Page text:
Friday, December 28, 2012

Sometimes You Need To Learn to Be Quiet

There was saying - discretion is a better part of valor - meaning that sometimes, it is better not to do anything lest your usual valor will invite more trouble from the opposition. In the political arena, sometimes it is necessary to maintain silence lest you give ammunition for the opposition to hit left and right for nothing.

There's still the need for the opposition parties to grow up, be more mature in and playing smart, not charging into battle with the assumption that a win is guaranteed. Didn't Sun Tzu mentioned emphasized about playing smart lest you fall into the hands of the old man who is well versed in our Malaysian politics? 

Winning the war is not about winning every battle. Sometimes, losing a battle is deliberate way and decision taken before heading for the win. Likewise if the present opposition wants to take over Putrajaya.

With many people, mostly from DAP and PAS talking all sorts of things here and there, they conveniently placed themselves and providing the opposition hands ammunition to attack them with their lies and manipulation. Why do you think Utusan and those UMNO-associated media people keep saying things that the opposition say that they are lying about?

Even doing this discretion means being silent of who and where would you place until at the very last minute. Do you ever wonder why I have not been writing things lately, or why I see the same bunch of people commenting often at Malaysia Today? True, I may have write once a while there, but it's merely to say yes or drop by a greeting or two, but the saying goes that a real smart person don't always talk much but goes to the point, keeping it plain and simple. Talk is cheap right? 

When I read about the ANAK-led Felda demo today in Semarak, I mused that there are a few number in Felda that has started to realize that it would be disastrous to do the listing at the stock market (FGVH in this case). At least it's a little footstep towards mental revolution. Everyone should have the freedom of thought and reasoning, not to follow things so blindly.

Wednesday, December 19, 2012

Maxis Iphone 5 Launch

A little just a week ago, the Malaysian launch of Iphone 5 happened at Capsquare KL. By the time the weekend was over, there were thousands of people lining up to get the phone. Maybe it was the last minute lucrative offers by Maxis for existing customers that actually got more people interested to get their hands on even a single set of the phone. This of course was the reason I happened to take the advantage of getting one. It's much lighter anyways.

People who had booked their sets and plans ahead before the launch are able to get their hands first. I was informed that there were 45 people who have been lining up like mad since the afternoon all the way until midnight there. But foregoing dinner at the usual time in exchange for donuts and cups of hot beverages surely made the 5 hours waiting time worth it. I thought it was putting my name and coming on Sunday to collect initially, until I came across the barricade.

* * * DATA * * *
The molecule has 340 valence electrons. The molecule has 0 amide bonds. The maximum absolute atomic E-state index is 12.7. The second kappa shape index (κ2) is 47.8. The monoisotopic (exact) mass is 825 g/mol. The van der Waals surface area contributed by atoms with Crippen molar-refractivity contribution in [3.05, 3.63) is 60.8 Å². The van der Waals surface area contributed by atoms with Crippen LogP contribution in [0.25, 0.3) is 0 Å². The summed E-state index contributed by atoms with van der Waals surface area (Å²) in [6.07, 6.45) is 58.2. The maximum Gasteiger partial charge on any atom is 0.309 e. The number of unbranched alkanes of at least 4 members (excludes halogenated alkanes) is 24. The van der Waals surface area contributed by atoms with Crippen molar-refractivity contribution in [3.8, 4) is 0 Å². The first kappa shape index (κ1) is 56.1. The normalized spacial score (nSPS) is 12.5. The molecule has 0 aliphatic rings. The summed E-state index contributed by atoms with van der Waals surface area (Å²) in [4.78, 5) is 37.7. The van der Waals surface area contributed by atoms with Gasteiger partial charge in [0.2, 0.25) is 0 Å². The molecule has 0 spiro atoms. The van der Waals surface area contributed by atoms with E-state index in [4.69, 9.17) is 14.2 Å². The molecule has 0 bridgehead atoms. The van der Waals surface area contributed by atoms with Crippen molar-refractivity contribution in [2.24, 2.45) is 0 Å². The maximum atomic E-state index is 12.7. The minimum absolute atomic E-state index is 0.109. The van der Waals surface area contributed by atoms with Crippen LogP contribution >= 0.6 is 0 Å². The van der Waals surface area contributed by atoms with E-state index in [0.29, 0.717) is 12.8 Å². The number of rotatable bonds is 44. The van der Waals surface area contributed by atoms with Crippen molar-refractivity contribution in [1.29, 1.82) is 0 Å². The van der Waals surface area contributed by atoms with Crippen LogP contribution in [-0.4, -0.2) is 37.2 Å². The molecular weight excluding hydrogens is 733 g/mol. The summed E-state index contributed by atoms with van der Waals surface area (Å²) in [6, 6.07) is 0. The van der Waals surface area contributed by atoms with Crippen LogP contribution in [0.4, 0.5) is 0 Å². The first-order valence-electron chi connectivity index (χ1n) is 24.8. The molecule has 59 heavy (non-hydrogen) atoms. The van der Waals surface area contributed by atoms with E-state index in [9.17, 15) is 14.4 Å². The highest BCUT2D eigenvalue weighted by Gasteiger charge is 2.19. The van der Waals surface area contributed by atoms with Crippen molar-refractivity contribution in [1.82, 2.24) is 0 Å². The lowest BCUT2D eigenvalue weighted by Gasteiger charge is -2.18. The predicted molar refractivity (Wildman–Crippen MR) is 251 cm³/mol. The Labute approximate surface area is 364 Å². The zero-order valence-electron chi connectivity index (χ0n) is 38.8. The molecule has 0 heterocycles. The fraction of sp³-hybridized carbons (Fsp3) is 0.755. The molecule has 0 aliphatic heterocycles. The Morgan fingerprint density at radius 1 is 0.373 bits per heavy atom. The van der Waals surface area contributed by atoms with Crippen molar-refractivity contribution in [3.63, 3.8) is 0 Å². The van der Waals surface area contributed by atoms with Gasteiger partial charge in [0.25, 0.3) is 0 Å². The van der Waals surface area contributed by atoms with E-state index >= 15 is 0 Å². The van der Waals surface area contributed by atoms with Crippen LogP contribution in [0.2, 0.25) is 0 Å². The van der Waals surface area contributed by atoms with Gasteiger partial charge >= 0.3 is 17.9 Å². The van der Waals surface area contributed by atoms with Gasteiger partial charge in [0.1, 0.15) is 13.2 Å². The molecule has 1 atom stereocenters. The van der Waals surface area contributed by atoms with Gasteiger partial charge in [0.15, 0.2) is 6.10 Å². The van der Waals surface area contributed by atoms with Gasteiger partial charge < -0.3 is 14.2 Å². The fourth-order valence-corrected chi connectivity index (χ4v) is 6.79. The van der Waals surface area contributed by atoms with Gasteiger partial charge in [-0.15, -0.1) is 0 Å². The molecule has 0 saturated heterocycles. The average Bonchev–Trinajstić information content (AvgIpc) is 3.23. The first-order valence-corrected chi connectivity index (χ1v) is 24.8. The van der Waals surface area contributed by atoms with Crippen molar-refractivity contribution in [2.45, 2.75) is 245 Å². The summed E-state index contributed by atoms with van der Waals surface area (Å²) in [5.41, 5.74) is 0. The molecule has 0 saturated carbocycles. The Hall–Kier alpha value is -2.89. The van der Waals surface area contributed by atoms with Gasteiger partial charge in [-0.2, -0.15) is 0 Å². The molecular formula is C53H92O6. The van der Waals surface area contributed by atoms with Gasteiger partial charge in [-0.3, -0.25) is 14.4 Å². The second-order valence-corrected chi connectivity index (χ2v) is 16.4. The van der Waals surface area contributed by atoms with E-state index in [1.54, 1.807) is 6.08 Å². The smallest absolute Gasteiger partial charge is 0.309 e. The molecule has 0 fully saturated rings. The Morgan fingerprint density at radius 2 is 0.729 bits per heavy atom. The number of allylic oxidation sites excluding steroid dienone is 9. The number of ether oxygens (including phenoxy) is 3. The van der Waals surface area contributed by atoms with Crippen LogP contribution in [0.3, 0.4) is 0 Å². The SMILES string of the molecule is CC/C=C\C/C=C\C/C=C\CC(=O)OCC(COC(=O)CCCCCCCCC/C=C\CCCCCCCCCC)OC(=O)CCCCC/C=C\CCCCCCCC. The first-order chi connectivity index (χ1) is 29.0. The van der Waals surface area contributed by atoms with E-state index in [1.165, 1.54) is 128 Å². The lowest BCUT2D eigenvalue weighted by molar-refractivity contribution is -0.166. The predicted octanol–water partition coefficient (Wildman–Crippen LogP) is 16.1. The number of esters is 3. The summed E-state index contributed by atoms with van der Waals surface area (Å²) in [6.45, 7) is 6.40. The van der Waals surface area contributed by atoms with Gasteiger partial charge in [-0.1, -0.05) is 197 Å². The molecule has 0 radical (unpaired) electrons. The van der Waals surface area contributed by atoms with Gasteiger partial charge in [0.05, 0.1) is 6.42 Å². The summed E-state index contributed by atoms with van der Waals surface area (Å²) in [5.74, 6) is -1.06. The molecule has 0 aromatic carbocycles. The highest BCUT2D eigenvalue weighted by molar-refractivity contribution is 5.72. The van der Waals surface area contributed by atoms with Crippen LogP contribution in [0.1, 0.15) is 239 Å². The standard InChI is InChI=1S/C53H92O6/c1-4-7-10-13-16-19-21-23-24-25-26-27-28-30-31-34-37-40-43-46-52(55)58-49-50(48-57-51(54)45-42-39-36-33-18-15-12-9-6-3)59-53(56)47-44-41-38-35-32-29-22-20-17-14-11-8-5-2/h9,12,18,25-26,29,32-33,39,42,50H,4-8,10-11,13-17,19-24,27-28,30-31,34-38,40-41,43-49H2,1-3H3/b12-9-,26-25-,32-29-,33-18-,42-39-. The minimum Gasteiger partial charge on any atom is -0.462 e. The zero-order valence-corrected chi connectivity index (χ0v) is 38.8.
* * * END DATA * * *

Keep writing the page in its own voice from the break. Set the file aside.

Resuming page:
Not even 9 pm, and the crowd is building all the way to the end!
There's paperwork to be done and that's part 1.

You've got paperwork to attend to and there's Maxis staff crew helping you out in filling the particulars and giving you the SIM card that you hold until you collect your handset. The cool thing is that you can carry your settings that you've backup for your previous phone and just carry over to your new unit once you've got your thing.

If you look at the pic above, you'd see that it's a mad queue at the barricade while some people would bring donuts and tea over.  At least, this helps to put my cold down for a moment, for I was sneezing at times. Plus, there's a recharging station on the other side. But the crowd control still remains mediocre.

One more hour to go!!!!!

There's crew from TV3 and 8TV covering the event, coupled with a few online TV content and radio stations like ERA, HITz.FM and even MyFM covering the event as well. People in the crowd were randomly questioned about waiting time and their feelings towards getting their new iPhone 5. Emceeing the event was NTV7's Will Quah ad 8TV's Julie Woon (Quickie TV). 

Will Quah and Julie Woon

And yes, I was randomly interviewed by her at around 10+ pm. Next thing I never knew that just after midnight, my mum called me asking, "Son, were you on TV?". 

"Am I?"

Then I realized that I was on air for a moment when asked the question on how long I've been waiting.

Seconds to launch!!!
At the stroke of midnight, there's the customary launch pleasantries and there's a queue number that you need to take. Including the first 45 people who have been given the privilege to line up first, I guess that I must be around the first 200 to get the phones. Can you imagine yourself being among the red carpet while you are being filmed by the TV crew when you're attending a gala premiere? Except that you are dressing lavishly like a Hollywood

Smile, you're on candid camera!

You got to wait for the number. And when it came to my turn, there's some confusion over the paperwork. Apparently there are some who are not aware of the last minute offer that Maxis throws out their special offer for their existing customers. There's a 10 minute delay for me before grabbing it. They do have an counter where they help to setup the set for you and some accessories where you should get a screen protector before leaving.

And when I was done with the whole can still see plenty of people lining up there. And there's of course sneaking for some free dinner provided by Modestos for the corporate clientele in an another lounge - more comfy and it's air conditioned there.

The crowd lining up even after I'm done there.

Thursday, December 13, 2012

Pondering Why Our Politicians Won't Quit